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I have recently come across some logs in my application where I have seen the user's browser agent info being switched. Even if the user is using the same browser, the agent info has been modified for consecutive requests.

For example, a request from the user came from

Mozilla/5.0 (Windows NT 6.1; WOW64; Trident/7.0; rv:11.0)

But the user hasn't changed his/her browser, and the browser info was:

Mozilla/5.0 (compatible; MSIE 10.0; Windows NT 6.1; WOW64; Trident/7.0)

If I cannot even rely on the browser agent info, what is the ideal way to confirm that the browser agent has/hasn't been changed?

Problem I am trying to solve

Session fixation problem - I am trying to detect when a user does the following:

1) Grabs request headers belonging to an authenticated session. 2) Goes to another computer in a different location (e.g. different computer/browser). 3) Fires a new request with the same headers from the authenticated session and receives a successful response with resources (e.g. file/page with private data).

I originally tried to solve it with IP address and Browser agent checks - but I realised that due to NAT switching IP address check is totally impractical. Now it looks like browser-agent check is also not good.

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    You can't - it's fully controlled by the client. What problem are you trying to solve with this? There are very few practical uses of the user-agent string. – Matthew Dec 13 '16 at 10:59
  • @Matthew updated question :) – ha9u63ar Dec 13 '16 at 11:11
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Don't use the user agent for security purposes.

  • It's not reliable and easy to change. As others noted, every browser can set the user agent to an arbitrary value. It's just an information header that you may decide to send.
  • It's not private and easily predictable. There are lists of the most common user agents. So an attacker can either make educated guesses or lure the victim on an own site to log the user agent string and use the obtained value.

The problem you describe is also not a session fixation vulnerability. It's acceptable behavior that the same authenticated request works from different locations. For example, when logged in on Github you could extract the user_session cookie from one browser and simply use it on another machine. Since an attacker doesn't easily get access to your browser's cookie jar, this is not a general security problem.

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As you know, the user agent can be changed, tampered, etc on client side. So, you can try to store ips, user agents and do some kind of checking... but you need a third factor here: time. In how many time are you going to accept a connection coming from same ip with different user-agent? Is not easy to differentiate the "natural-legal" connections from the "spoffing-trying-to-hack-you-requests" connections. I think there is not 100% method to do this.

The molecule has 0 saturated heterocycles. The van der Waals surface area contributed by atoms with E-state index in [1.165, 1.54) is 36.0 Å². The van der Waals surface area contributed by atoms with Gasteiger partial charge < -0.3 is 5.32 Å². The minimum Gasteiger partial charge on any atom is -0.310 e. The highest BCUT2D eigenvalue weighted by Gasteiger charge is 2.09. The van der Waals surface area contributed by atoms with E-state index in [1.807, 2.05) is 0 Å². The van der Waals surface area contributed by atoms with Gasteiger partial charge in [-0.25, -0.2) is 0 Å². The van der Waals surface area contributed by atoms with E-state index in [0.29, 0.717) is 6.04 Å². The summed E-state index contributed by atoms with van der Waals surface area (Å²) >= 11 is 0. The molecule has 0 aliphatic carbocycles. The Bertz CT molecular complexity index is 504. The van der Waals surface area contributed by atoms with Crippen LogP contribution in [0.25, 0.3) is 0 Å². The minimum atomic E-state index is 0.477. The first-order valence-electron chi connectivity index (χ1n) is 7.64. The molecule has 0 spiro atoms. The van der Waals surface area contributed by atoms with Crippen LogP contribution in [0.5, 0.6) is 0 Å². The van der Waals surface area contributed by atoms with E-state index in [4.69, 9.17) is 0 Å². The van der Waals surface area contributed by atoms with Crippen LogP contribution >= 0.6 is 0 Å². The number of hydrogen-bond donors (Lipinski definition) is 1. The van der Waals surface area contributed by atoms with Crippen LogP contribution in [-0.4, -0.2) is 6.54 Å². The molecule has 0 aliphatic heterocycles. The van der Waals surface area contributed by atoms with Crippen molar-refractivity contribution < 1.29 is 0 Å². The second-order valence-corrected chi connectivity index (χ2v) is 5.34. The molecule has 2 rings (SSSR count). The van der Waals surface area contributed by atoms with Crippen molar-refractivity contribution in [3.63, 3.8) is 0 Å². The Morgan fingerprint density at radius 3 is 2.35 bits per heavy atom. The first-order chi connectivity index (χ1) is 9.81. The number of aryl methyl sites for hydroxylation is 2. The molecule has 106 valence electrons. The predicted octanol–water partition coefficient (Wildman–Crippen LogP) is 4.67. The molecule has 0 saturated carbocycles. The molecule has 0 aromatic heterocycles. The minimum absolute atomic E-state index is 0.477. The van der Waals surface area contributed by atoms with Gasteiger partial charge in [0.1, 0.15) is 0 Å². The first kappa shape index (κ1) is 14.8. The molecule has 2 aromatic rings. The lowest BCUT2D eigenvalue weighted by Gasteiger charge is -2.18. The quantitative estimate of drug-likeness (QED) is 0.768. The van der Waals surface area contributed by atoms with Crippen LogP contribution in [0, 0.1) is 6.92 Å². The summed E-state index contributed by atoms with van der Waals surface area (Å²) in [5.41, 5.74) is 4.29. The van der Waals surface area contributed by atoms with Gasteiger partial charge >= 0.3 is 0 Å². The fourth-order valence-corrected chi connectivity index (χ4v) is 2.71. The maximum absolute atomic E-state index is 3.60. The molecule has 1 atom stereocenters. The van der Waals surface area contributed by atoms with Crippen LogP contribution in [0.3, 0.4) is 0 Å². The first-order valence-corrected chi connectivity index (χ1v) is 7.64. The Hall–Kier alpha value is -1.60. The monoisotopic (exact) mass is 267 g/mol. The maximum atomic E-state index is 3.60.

• I am not sure the "Frequency/time" is even valid - the attacker requires only 1 frequency to work and if it works first time - damage is done. Additionally, this log information will keep growing exponentially high and require substantial maintenance effort. I do think your answer is quite reasonable, but that "One" time successful attack also needs to be "Zero" time. – ha9u63ar Dec 13 '16 at 12:20
  • Yes... I'm not talking about this is valid. I said "there is no 100% method to do this". I know that if the attacker success once, it's done. So that's the reason because I never use this kind of validation... I only trying to advise to you :) – OscarAkaElvis Dec 13 '16 at 12:25
  • How about checking "Which server you have been authenticated with"? - For majority of applications, a nest of servers are available via load balancer to optimise network time and performance. But that does not mean that an authenticated session will make requests to a different server other than the authenticating one. So if try and add this check (server IP address), shouldn't it prevent the issue to some extent? – ha9u63ar Dec 20 '16 at 13:19
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Since the user agent is easily changed and is contained in the headers you worry about in your problem statement, the method you propose to address the problem is invalid.

Your problem statement describes session hijacking, not session fixation.

Lots of people have tried to come up with solutions to the problem; none of them are robust. Such solutions usually break when the user opens a new window, or use the back button - if you can live with this, and there really is a net benefit then have a look at CSRF tokens.

The most important preventative measures to protect against replay / session hijacking are:

  • always use TLS
  • make sure you are setting the httponly and secure flags on session cookies
  • provide the clear and explicit LOGOUT facility
  • enforce session timeouts

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